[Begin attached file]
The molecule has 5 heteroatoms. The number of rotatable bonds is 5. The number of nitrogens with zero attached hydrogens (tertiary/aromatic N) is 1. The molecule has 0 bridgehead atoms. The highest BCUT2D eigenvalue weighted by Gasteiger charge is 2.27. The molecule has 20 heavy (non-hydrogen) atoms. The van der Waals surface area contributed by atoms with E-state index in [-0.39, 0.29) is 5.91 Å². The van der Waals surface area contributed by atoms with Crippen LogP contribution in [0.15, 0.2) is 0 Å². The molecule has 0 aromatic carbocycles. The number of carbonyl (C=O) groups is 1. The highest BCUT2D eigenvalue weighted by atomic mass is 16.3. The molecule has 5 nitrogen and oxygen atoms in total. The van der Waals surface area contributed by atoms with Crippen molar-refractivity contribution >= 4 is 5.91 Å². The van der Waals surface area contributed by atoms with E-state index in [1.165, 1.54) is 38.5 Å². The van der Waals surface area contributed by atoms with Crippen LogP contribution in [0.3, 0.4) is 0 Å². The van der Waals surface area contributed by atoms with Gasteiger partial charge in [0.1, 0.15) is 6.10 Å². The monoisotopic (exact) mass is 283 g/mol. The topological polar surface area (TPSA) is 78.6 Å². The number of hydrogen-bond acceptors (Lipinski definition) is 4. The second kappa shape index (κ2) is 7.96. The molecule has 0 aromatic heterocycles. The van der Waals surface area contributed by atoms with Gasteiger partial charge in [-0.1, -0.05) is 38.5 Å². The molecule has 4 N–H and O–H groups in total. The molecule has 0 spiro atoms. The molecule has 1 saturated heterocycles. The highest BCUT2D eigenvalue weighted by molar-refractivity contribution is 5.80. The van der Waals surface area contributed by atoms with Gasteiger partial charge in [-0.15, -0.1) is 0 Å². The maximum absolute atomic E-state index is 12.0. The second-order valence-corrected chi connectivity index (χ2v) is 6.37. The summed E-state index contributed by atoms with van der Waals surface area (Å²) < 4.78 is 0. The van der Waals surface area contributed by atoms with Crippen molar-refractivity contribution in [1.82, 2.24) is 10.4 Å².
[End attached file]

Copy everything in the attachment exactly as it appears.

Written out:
The molecule has 5 heteroatoms. The number of rotatable bonds is 5. The number of nitrogens with zero attached hydrogens (tertiary/aromatic N) is 1. The molecule has 0 bridgehead atoms. The highest BCUT2D eigenvalue weighted by Gasteiger charge is 2.27. The molecule has 20 heavy (non-hydrogen) atoms. The van der Waals surface area contributed by atoms with E-state index in [-0.39, 0.29) is 5.91 Å². The van der Waals surface area contributed by atoms with Crippen LogP contribution in [0.15, 0.2) is 0 Å². The molecule has 0 aromatic carbocycles. The number of carbonyl (C=O) groups is 1. The highest BCUT2D eigenvalue weighted by atomic mass is 16.3. The molecule has 5 nitrogen and oxygen atoms in total. The van der Waals surface area contributed by atoms with Crippen molar-refractivity contribution >= 4 is 5.91 Å². The van der Waals surface area contributed by atoms with E-state index in [1.165, 1.54) is 38.5 Å². The van der Waals surface area contributed by atoms with Crippen LogP contribution in [0.3, 0.4) is 0 Å². The van der Waals surface area contributed by atoms with Gasteiger partial charge in [0.1, 0.15) is 6.10 Å². The monoisotopic (exact) mass is 283 g/mol. The topological polar surface area (TPSA) is 78.6 Å². The number of hydrogen-bond acceptors (Lipinski definition) is 4. The second kappa shape index (κ2) is 7.96. The molecule has 0 aromatic heterocycles. The van der Waals surface area contributed by atoms with Gasteiger partial charge in [-0.1, -0.05) is 38.5 Å². The molecule has 4 N–H and O–H groups in total. The molecule has 0 spiro atoms. The molecule has 1 saturated heterocycles. The highest BCUT2D eigenvalue weighted by molar-refractivity contribution is 5.80. The van der Waals surface area contributed by atoms with Gasteiger partial charge in [-0.15, -0.1) is 0 Å². The maximum absolute atomic E-state index is 12.0. The second-order valence-corrected chi connectivity index (χ2v) is 6.37. The summed E-state index contributed by atoms with van der Waals surface area (Å²) < 4.78 is 0. The van der Waals surface area contributed by atoms with Crippen molar-refractivity contribution in [1.82, 2.24) is 10.4 Å².